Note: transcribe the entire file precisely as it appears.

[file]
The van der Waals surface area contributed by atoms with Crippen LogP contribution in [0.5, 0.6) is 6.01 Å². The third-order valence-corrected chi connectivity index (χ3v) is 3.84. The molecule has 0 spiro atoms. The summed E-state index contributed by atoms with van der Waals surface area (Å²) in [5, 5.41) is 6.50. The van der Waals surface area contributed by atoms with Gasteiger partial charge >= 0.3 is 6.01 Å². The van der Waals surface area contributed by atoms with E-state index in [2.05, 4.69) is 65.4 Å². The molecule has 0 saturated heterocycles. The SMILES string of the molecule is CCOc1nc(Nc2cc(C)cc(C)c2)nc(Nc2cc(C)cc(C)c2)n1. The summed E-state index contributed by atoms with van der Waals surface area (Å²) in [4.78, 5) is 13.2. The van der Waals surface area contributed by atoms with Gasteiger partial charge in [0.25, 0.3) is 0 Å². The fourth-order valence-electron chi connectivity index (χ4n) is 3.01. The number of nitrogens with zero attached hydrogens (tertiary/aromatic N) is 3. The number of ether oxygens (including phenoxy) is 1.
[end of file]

The van der Waals surface area contributed by atoms with Crippen LogP contribution in [0.5, 0.6) is 6.01 Å². The third-order valence-corrected chi connectivity index (χ3v) is 3.84. The molecule has 0 spiro atoms. The summed E-state index contributed by atoms with van der Waals surface area (Å²) in [5, 5.41) is 6.50. The van der Waals surface area contributed by atoms with Gasteiger partial charge >= 0.3 is 6.01 Å². The van der Waals surface area contributed by atoms with E-state index in [2.05, 4.69) is 65.4 Å². The molecule has 0 saturated heterocycles. The SMILES string of the molecule is CCOc1nc(Nc2cc(C)cc(C)c2)nc(Nc2cc(C)cc(C)c2)n1. The summed E-state index contributed by atoms with van der Waals surface area (Å²) in [4.78, 5) is 13.2. The van der Waals surface area contributed by atoms with Gasteiger partial charge in [0.25, 0.3) is 0 Å². The fourth-order valence-electron chi connectivity index (χ4n) is 3.01. The number of nitrogens with zero attached hydrogens (tertiary/aromatic N) is 3. The number of ether oxygens (including phenoxy) is 1.